Common assessment methods including clinical decision rules, D-dimers, and PERC rules have limited use in detecting VTE in pregnancy
With so much debate and controversy regarding the evaluation of venothromboembolic disease (VTE) and with much of the debate centering on methods of risk stratification to avoid the expense and risks associated with overtesting, it is very easy to overlook patients who just don’t belong in this discussion.
You like clinical decision rules (CDRs)? Great! You can cast your vote for which ones you like, when to apply them, to whom they should apply, what pre-test probabilities are acceptable for assigning low risk, and, of course, which have been adequately validated.
You’re a D-dimer fan? Fine! (For now.) Which D-dimer are you using, is your D-dimer “highly sensitive,” what is the post-test probability for a negative test, and what should you do with positive results?
There are many good questions and many good debates, which will eventually lead to even better answers.
Surprisingly, VTE in pregnancy has been conspicuously absent from the data that are guiding these discussions, and that absence of data, from my perspective, makes decision-making in this at-risk population pretty easy. In short, if you have clinical suspicion, you should probably just study ’em all. Heresy! Just irradiate all of those expectant mothers?! No, not exactly. In an attempt to do the right thing, physicians may feel that the lack of evidence in this population seems to point to evaluation in favor of cost reduction, reduced radiation exposure, etc. The lesser of two evils is diagnostic evaluation when the alternative is missed or delayed diagnoses. Remember, the short answer on risk stratification is that these patients are not low-risk patients and should not be classified as such.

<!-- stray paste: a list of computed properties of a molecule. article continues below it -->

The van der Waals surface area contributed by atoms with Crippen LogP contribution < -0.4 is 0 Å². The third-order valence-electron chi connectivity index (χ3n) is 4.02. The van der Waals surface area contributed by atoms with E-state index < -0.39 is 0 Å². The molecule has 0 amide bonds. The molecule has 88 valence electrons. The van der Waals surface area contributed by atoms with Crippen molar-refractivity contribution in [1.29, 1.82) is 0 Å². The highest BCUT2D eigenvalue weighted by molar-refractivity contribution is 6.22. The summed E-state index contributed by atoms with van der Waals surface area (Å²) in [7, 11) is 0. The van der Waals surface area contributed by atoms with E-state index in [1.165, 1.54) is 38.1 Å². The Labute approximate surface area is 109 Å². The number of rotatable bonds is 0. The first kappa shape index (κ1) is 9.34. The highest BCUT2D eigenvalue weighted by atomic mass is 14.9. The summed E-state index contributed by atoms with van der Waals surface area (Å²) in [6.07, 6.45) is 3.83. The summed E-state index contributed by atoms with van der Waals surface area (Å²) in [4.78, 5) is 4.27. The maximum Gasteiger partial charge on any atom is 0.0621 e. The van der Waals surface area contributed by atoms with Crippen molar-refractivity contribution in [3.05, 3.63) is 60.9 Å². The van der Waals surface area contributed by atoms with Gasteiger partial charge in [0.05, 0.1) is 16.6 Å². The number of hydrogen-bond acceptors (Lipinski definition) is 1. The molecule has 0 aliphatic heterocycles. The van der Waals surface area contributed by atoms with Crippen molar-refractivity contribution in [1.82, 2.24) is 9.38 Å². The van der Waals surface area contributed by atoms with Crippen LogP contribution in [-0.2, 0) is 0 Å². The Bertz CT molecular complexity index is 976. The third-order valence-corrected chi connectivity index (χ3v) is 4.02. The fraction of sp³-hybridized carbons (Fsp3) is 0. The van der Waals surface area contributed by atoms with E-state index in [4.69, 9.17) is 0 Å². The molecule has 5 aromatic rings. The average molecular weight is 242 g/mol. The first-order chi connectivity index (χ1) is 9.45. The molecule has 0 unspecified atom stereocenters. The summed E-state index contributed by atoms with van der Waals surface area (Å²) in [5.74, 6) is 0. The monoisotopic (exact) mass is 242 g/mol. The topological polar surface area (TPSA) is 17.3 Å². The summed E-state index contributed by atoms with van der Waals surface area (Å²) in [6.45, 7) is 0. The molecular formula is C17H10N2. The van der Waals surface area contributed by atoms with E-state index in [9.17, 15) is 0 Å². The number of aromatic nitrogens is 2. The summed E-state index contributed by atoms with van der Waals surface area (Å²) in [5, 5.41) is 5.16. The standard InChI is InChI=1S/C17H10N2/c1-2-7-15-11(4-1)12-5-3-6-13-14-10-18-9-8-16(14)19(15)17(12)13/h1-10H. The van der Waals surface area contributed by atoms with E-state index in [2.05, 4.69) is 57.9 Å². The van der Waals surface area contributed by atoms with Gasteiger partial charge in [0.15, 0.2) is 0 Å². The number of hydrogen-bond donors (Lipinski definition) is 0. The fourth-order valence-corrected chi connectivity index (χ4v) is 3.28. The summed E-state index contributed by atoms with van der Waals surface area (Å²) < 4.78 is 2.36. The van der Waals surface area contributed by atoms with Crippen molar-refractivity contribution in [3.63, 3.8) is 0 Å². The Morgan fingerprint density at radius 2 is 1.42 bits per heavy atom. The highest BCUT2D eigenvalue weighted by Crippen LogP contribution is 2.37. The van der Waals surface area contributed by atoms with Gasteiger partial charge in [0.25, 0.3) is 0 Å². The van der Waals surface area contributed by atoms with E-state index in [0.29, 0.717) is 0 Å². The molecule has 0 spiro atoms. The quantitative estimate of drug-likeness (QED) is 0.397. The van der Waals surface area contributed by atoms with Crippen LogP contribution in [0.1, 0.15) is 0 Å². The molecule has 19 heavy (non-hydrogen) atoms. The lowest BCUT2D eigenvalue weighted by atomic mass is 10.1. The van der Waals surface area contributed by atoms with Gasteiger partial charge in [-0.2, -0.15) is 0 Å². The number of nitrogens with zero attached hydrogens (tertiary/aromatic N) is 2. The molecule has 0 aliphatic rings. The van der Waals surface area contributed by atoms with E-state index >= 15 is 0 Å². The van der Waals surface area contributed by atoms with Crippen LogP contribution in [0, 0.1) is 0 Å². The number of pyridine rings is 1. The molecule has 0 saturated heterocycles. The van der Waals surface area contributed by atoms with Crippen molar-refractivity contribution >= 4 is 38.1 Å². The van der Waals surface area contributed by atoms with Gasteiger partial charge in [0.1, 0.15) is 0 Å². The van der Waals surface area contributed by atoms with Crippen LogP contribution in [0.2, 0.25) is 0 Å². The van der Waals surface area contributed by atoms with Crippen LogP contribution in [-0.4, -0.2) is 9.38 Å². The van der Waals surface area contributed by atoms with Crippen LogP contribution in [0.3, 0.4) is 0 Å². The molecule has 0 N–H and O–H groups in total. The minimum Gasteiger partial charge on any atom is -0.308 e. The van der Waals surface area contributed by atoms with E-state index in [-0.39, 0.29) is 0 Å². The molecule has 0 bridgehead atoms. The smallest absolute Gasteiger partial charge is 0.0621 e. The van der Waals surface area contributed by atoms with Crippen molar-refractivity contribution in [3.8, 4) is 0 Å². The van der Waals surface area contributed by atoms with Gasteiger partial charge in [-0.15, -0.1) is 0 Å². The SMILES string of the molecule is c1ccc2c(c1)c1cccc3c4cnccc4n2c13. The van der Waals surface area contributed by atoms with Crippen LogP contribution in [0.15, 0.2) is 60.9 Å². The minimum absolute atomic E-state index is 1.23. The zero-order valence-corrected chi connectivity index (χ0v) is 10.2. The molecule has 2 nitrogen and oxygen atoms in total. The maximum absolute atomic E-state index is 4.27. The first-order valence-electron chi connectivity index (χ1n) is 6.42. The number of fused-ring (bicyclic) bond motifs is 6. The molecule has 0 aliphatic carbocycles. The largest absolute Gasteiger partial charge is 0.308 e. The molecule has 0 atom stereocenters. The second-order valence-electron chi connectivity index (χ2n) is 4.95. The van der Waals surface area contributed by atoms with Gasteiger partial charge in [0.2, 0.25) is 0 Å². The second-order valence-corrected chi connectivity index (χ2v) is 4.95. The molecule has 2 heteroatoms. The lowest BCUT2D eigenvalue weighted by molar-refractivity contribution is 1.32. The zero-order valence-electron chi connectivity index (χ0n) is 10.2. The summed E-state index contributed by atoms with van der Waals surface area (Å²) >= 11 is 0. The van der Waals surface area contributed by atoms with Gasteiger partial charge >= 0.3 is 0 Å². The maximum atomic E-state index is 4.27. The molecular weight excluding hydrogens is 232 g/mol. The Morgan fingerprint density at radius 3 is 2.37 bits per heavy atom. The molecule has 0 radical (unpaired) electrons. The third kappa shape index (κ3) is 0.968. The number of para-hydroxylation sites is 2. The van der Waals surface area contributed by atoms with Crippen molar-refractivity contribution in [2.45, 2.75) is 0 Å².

Let’s examine four essential areas of the VTE debate, but in the specific context of pregnancy: risk, CDRs, D-dimers, and ultrasound evaluation.
The data are clear; VTE is pregnancy is more common than many think. Marik and Plante published an excellent review in 2008 that highlighted some important statistics about VTE in pregnancy.1 The incidence of VTE in pregnancy is estimated to be 0.76–1.72 per 1,000 pregnancies, indicating four times the risk compared to nonpregnant patients. Two-thirds of DVTs occur prior to delivery (antepartum) and are equally distributed among all three trimesters, and 43–60 percent of pregnancy-related pulmonary emobli (PE) occur in puerperium (roughly the six-week time period extending from delivery). Greer reported similar findings in his review: “The relative risk of antenatal VTE is approximately fivefold higher in pregnant women than in nonpregnant women of the same age.”2 He also reported the absolute risk to be 1 in 1,000 pregnancies. Most interesting is that 50 percent of VTE cases occur in the first 20 weeks of pregnancy (early pregnancy); many clinicians are under the misconception that this is a relatively low-risk gestational period. Puerperium was similarly reported as the period with the highest risk, with a relative risk of 20-fold. This article also provides some insight as to risk factors: previous VTE (odds ratio 24.8), immobilization (7.7), BMI >30 (5.3), BMI >25 combined with immobilization (62), smoking (2.7), preeclampsia (3.1), and C-section (3.6).